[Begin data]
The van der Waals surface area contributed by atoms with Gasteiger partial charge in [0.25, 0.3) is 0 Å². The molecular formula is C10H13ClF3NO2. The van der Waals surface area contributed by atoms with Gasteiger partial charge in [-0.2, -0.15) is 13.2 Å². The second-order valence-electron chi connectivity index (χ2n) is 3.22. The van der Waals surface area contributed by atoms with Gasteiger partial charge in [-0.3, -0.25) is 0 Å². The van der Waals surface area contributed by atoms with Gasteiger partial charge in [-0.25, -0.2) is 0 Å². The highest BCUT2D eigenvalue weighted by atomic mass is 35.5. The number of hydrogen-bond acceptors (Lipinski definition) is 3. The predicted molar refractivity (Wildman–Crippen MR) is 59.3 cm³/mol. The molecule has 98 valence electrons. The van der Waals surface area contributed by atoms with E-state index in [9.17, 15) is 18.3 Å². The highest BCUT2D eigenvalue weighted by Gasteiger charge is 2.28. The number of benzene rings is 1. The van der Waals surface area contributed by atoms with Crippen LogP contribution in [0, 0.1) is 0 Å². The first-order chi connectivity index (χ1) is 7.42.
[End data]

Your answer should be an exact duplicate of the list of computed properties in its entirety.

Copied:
The van der Waals surface area contributed by atoms with Gasteiger partial charge in [0.25, 0.3) is 0 Å². The molecular formula is C10H13ClF3NO2. The van der Waals surface area contributed by atoms with Gasteiger partial charge in [-0.2, -0.15) is 13.2 Å². The second-order valence-electron chi connectivity index (χ2n) is 3.22. The van der Waals surface area contributed by atoms with Gasteiger partial charge in [-0.3, -0.25) is 0 Å². The van der Waals surface area contributed by atoms with Gasteiger partial charge in [-0.25, -0.2) is 0 Å². The highest BCUT2D eigenvalue weighted by atomic mass is 35.5. The number of hydrogen-bond acceptors (Lipinski definition) is 3. The predicted molar refractivity (Wildman–Crippen MR) is 59.3 cm³/mol. The molecule has 98 valence electrons. The van der Waals surface area contributed by atoms with E-state index in [9.17, 15) is 18.3 Å². The highest BCUT2D eigenvalue weighted by Gasteiger charge is 2.28. The number of benzene rings is 1. The van der Waals surface area contributed by atoms with Crippen LogP contribution in [0, 0.1) is 0 Å². The first-order chi connectivity index (χ1) is 7.42.